While there are not many disadvantages of DBT-biopsy in the literature, one factor considered a disadvantage by some is that the glandular tissue of the entire breast is exposed during targeting with DBT due to the transparent compression paddle versus exposure to just a small amount of glandular tissue in the often-utilized 5 x 5 cm window used with PS-VAB.1


As early studies are demonstrating the advantages of DBT over FFDM, including increased invasive cancer detection rates particularly with abnormalities identified only on DBT, DBT-VAB is being used more frequently. DBT-VAB has shown many advantages and few disadvantages when compared to S-VAB and may eventually replace S-VAB in terms of sampling mammographic abnormalities identified on both DBT and FFDM. Additionally, with the advent of prone DBT-VAB, some of the disadvantages of upright tables may be avoided with the use of prone tables while maintaining the advantages of DBT biopsy.


  1. Schrading S, Distelmaier M, Dirrichs T, et al. Digital breast tomosynthesis-guided vacuum-assisted breast biopsy: initial experiences and comparison with prone stereotactic vacuum-assisted biopsy. Radiology. 2015;274(3):654–662.
  2. Sharpe RE, Venkataraman S, Phillips J, et al. Increased cancer detection rate and variations in the recall rate resulting from implementation of 3D digital breast tomosynthesis into a population-based screening program. Radiology. 2016; 278(3):698–706.
  3. Carbonaro LA, Di Leo G, Clauser P, et al. Impact on the recall rate of digital breast tomosynthesis as an adjunct to digital mammography in the screening setting. A double reading experience and review of the literature. Eur J Radiol. 2016; 85(4):808-814.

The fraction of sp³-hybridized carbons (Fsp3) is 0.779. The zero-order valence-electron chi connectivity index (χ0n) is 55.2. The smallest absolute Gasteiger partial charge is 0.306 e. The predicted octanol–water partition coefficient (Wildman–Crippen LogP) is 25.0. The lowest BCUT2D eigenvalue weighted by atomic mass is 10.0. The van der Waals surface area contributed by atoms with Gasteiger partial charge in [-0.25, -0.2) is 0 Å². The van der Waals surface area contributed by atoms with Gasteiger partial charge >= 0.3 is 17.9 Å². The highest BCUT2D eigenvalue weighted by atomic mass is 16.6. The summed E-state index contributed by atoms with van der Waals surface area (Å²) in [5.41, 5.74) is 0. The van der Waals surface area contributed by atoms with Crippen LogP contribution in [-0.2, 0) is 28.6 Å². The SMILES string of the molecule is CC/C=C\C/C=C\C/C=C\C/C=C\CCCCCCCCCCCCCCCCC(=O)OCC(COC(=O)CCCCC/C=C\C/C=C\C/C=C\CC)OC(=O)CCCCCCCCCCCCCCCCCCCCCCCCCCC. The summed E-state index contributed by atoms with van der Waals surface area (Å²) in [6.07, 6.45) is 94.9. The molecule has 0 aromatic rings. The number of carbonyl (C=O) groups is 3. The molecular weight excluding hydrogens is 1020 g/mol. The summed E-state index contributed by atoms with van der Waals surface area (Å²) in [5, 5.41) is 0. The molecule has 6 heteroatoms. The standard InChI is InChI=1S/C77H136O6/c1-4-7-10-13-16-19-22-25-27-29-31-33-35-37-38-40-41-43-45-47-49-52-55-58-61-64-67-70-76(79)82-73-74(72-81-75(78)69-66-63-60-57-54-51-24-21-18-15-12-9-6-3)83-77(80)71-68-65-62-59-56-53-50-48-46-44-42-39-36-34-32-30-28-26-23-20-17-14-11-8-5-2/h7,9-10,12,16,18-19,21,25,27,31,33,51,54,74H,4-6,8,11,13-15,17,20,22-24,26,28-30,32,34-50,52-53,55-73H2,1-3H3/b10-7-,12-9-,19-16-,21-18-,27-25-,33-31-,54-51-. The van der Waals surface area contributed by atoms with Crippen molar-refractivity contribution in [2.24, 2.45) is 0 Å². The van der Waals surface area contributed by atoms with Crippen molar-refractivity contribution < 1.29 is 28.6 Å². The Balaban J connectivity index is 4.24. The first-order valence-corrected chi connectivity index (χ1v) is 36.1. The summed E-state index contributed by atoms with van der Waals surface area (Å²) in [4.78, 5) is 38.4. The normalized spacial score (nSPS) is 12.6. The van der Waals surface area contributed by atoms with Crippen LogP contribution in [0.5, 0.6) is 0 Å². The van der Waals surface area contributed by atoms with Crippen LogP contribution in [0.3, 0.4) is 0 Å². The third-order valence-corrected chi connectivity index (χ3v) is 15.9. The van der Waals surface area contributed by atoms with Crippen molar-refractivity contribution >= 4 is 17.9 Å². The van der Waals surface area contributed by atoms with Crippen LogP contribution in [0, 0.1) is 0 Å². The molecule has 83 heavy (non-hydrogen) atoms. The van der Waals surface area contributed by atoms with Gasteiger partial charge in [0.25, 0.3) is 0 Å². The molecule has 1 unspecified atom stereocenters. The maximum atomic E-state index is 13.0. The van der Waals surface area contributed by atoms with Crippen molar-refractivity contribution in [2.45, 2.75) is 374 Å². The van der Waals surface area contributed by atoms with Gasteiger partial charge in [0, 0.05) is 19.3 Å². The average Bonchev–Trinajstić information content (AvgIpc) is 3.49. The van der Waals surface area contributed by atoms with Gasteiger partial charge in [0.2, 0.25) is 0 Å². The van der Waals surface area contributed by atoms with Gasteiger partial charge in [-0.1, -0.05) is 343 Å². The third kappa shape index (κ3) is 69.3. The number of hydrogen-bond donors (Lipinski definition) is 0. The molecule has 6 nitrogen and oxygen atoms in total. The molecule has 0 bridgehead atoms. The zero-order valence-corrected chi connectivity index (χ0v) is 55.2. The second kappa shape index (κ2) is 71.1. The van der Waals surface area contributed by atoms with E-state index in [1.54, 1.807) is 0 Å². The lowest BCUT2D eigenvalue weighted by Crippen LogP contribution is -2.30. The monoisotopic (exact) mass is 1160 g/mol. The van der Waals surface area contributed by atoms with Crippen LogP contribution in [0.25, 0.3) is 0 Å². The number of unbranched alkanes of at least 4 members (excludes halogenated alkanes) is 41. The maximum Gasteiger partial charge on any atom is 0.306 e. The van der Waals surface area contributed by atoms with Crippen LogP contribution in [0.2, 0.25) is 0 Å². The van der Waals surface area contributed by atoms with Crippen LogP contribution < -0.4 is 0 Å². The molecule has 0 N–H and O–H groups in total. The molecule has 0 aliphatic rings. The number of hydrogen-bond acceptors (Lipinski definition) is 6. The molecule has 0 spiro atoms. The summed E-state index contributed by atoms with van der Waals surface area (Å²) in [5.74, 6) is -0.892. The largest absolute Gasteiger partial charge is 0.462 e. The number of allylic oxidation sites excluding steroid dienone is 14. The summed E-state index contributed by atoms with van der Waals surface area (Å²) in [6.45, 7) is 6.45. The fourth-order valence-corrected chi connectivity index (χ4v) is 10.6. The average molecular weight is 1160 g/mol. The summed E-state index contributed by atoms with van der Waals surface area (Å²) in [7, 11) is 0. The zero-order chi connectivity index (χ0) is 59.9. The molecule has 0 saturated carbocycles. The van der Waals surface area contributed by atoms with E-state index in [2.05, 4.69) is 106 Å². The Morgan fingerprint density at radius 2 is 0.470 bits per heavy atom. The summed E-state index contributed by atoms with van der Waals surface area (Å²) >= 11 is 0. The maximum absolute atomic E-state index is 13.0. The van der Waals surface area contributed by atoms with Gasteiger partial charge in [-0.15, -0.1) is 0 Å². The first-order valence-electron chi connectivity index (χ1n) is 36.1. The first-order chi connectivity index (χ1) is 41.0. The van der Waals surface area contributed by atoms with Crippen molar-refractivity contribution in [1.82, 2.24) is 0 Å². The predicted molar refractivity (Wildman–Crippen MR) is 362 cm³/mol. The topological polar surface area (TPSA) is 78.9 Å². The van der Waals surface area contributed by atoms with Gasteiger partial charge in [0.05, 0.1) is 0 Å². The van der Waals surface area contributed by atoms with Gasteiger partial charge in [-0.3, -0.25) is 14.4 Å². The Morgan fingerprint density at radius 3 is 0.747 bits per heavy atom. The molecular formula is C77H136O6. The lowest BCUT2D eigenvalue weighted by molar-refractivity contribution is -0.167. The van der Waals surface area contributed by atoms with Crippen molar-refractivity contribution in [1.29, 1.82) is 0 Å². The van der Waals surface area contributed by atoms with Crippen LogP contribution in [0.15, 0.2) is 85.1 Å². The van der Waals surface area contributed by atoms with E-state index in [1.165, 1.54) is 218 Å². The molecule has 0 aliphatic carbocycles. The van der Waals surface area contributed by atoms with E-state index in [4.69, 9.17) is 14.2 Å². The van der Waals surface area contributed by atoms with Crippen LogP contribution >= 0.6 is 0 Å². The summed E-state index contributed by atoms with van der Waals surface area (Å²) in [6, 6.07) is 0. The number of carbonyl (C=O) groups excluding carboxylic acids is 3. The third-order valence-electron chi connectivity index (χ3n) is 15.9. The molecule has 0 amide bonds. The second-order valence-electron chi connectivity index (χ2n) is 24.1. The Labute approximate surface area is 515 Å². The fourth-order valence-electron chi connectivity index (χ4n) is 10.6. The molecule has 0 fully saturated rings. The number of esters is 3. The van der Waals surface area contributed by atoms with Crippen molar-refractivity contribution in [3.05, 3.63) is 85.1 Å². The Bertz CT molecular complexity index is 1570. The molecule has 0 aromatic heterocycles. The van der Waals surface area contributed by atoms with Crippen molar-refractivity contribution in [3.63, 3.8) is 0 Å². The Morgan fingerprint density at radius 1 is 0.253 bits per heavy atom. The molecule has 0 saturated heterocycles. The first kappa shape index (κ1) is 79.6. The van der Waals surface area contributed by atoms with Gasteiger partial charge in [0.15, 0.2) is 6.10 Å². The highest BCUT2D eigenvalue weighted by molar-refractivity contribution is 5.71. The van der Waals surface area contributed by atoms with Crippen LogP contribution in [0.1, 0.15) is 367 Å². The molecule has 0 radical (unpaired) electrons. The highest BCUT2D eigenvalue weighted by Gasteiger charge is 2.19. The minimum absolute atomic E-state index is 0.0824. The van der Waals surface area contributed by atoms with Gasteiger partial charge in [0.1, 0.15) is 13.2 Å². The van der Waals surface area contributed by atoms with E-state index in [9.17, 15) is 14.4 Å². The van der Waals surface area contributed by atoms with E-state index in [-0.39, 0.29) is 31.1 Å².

4. Kopans, DB. Digital breast tomosynthesis from concept to clinical care. AJR Am J Roentgenol. 2014; 202(2):299–308.
  5. Durand MA, Wang S, Hooley RJ, et al. Tomosynthesis-detected architectural distortion management algorithm with radiologic-pathologic correlation. RadioGraphics. 2016; 36(2):311–321.
  6. Kopans, DB. Breast Imaging. 3rd ed. Philadelphia: Lippincott, Williams & Wilkins; 2006.
  7. Jung YJ, Bae JY, Seo H, et al. Lateral decubitus positioning stereotactic vacuum assisted breast biopsy with true lateral mammography. J Breast Cancer. 2011; 14(1):64-68.
  8. Soo MS, Walsh R, Patton J. Prone table stereotactic breast biopsy: facilitating biopsy of posterior lesions using the arm-through-the-hole technique. AJR Am J Roentgenol. 1998; 171(3):615-617.
  9. Paulis LE, Lobbes MB, Lalji UC, et al. Radiation exposure of digital breast tomosynthesis using an antiscatter grid compared with full-field digital mammography. Invest. Radiol. 2015;50(10):679-685.
  10. Sumkin, JH (2016, April). Tomosynthesis (DBT) directed biopsy. Presented at the meeting of the Society of Breast Imaging, Austin, TX.
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Jonna AR, Sam KQ, Huynh PT.  Stereotactic breast biopsies: An update in the era of digital tomosynthesis.  Appl Radiol.  2018;47(9):17-20.

About the Author

Arti R. Jonna, MD; Kenny Q. Sam, DO; Phan T. Huynh, MD

Arti R. Jonna, MD; Kenny Q. Sam, DO; Phan T. Huynh, MD

Dr. Jonna is a Radiologist in Breast Imaging, Department of Radiology, at Houston Methodist Hospital, Houston, TX; Dr. Sam is a Radiologist at Providence Hospital of North Houston, Houston, TX; and Dr. Huynh is a Radiologist in Breast Imaging, Department of Radiology, at Baylor St. Luke’s Medical Center, Houston, TX. The authors have no conflicts of interest to declare.